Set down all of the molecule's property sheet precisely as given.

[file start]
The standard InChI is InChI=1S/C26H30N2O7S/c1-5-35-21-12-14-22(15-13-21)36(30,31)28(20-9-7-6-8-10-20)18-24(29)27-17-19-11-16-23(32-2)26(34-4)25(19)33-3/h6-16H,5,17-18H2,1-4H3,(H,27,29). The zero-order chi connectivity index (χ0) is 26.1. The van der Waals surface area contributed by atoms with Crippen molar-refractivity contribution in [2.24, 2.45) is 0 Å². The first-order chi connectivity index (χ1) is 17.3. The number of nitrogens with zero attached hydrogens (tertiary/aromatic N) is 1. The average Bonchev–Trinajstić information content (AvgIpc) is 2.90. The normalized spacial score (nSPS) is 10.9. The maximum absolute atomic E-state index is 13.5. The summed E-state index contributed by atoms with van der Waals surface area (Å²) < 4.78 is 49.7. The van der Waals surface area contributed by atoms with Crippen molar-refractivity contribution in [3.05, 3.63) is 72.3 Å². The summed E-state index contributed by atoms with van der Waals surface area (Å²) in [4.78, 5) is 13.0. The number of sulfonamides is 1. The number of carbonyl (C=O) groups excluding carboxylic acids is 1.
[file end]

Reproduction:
The standard InChI is InChI=1S/C26H30N2O7S/c1-5-35-21-12-14-22(15-13-21)36(30,31)28(20-9-7-6-8-10-20)18-24(29)27-17-19-11-16-23(32-2)26(34-4)25(19)33-3/h6-16H,5,17-18H2,1-4H3,(H,27,29). The zero-order chi connectivity index (χ0) is 26.1. The van der Waals surface area contributed by atoms with Crippen molar-refractivity contribution in [2.24, 2.45) is 0 Å². The first-order chi connectivity index (χ1) is 17.3. The number of nitrogens with zero attached hydrogens (tertiary/aromatic N) is 1. The average Bonchev–Trinajstić information content (AvgIpc) is 2.90. The normalized spacial score (nSPS) is 10.9. The maximum absolute atomic E-state index is 13.5. The summed E-state index contributed by atoms with van der Waals surface area (Å²) < 4.78 is 49.7. The van der Waals surface area contributed by atoms with Crippen molar-refractivity contribution in [3.05, 3.63) is 72.3 Å². The summed E-state index contributed by atoms with van der Waals surface area (Å²) in [4.78, 5) is 13.0. The number of sulfonamides is 1. The number of carbonyl (C=O) groups excluding carboxylic acids is 1.